More, I suspect that the debt must not only grow, but must grow “geometrically” or, at least, it must grow faster than the economy. If that’s true, it’s the the kiss of death for the DBMS and our debt-based economy.

Our DBMS (Debt-Based Monetary System) doesn’t simply make more debt possible, it makes more debt necessary. If we fail or refuse to go deeper into debt, our DBMS and economy will collapse into chaos.

If my hypothesis is roughly correct, it means that any promise by the Republican Party or President Trump to eliminate deficit spending and/or reduce the National Debt from $20 trillion to, say, $19 trillion—is not only false, but potentially dangerous. If they succeed in significantly reducing the National Debt, I believe that reduction could cause our debt-based economy to collapse.

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Debt-Based Monetary System Demands Ever More Debt—Part III—Fractional Reserve Banking


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The FOUNDATION for our Debt-Based Monetary System:  PROMISES to Pay that Can’t Possibly be Kept.

For the past several months, I’ve been exploring an hypothesis that strikes me as fantastic, unlikely and yet (probably) true. In broad strokes, it’s the idea that our fiat, debt-based monetary system requires ever more total debt to function.  Going deeper into debt is not optional; we are forced by our debt-based monetary system to do so.  I.e., if the American people ever stop going deeper into debt, the whole debt-based monetary and economic system will collapse like a junkie forced to quit heroin cold turkey.

If my hypothesis is roughly correct, the persistent growth in the National Debt (it nearly doubled under Obama) is not the result of governmental negligence or self-serving politicians who get elected by promising more “free lunches” (services purchased with debt). Instead, our National Debt must increase (perhaps geometrically) in order to feed, protect and sustain our debt-based currency and economy.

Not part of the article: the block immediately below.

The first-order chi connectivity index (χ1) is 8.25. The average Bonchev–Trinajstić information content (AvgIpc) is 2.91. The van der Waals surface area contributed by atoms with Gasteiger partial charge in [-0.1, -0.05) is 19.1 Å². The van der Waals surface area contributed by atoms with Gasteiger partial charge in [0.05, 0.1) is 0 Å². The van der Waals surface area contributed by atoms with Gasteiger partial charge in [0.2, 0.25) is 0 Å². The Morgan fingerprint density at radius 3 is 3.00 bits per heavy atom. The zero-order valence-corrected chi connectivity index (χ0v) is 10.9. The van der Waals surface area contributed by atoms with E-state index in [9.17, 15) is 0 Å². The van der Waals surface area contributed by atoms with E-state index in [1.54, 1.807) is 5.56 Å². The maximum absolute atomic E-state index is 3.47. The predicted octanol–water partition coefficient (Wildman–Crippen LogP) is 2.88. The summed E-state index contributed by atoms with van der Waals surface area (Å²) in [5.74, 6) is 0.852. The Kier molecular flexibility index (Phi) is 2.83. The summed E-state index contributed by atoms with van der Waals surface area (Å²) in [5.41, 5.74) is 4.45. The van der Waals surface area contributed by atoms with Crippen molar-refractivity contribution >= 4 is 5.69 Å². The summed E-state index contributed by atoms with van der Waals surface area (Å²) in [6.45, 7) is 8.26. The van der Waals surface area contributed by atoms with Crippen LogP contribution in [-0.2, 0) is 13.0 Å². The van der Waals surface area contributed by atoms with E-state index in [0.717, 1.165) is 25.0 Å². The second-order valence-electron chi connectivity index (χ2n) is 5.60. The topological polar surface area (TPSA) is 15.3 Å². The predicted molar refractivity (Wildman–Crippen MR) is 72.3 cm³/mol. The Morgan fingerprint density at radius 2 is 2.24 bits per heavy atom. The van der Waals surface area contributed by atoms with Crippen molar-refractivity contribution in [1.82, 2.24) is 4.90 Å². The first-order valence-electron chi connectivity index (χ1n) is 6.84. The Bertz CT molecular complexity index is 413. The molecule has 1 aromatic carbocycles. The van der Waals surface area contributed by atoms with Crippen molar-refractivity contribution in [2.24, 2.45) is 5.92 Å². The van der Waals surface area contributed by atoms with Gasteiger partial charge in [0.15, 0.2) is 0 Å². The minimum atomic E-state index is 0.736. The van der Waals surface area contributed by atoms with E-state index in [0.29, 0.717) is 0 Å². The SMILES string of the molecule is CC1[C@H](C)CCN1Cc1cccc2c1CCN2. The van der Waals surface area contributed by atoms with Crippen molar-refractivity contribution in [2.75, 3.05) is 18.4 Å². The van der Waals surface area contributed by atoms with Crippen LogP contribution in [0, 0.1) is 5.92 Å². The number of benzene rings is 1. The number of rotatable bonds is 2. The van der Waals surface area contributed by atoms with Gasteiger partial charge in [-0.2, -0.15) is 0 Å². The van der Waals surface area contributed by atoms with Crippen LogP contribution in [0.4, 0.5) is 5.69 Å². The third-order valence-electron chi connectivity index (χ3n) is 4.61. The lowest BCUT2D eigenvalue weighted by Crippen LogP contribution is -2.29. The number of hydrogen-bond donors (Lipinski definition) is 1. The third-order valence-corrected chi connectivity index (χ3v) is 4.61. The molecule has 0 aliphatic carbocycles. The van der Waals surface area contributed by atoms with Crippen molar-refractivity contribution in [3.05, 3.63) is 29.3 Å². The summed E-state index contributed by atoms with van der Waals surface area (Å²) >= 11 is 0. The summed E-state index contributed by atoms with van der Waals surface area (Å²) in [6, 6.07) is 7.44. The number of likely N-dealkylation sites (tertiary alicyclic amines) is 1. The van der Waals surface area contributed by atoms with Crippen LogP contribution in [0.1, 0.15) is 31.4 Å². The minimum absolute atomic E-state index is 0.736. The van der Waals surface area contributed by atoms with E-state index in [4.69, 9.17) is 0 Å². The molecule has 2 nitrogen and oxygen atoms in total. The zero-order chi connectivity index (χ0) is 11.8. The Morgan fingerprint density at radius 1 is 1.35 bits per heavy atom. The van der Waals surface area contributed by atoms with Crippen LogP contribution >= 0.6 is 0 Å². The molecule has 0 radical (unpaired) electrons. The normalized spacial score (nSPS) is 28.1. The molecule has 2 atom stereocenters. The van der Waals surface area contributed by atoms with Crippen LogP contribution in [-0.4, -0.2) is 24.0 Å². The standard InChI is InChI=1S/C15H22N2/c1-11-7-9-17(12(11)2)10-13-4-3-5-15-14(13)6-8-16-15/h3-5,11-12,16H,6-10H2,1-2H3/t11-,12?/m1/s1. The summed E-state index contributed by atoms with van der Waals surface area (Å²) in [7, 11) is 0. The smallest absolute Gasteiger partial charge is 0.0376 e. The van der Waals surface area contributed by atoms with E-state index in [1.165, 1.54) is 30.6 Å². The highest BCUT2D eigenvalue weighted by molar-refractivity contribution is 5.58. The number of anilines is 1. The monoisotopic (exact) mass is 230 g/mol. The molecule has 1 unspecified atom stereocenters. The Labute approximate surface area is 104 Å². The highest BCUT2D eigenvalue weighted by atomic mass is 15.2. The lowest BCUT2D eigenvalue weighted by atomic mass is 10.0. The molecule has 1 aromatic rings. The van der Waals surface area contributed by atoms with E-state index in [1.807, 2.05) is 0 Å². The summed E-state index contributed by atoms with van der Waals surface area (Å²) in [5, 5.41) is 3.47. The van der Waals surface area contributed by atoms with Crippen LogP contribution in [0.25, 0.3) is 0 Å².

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Debt-Based Monetary System Demands Ever More Debt—Part II—Ponzi Schemes?


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Is our Debt-Based Monetary System a Ponzi Scheme?  [Courtesy Google Images]

Recently, in Part I of this series, I promised that in Part II, I’d explain “why” the survival of our debt-based monetary system (DBMS) depends on the creation of ever more debt. I argued that our massive National Debt is not an accident or evidence of political malfeasance, but rather an intentional and necessary consequence of accepting our debt-based monetary system (DBMS). I argued that our DBMS can’t survive without going ever deeper into debt.

I compared “payments” (which are tangible, real assets like gold or silver coins) to “promises to pay” (which are intangible, paper debt-instruments like paper dollars). I warned that, given the choice between receiving a tangible “payment” and an intangible “promise to pay,” only a fool would take the paper “promises to pay”.

I illustrated my argument about “promises to pay” by reminding readers of how many times they had made or received promises that had failed. My point was that promises are easily made and routinely broken.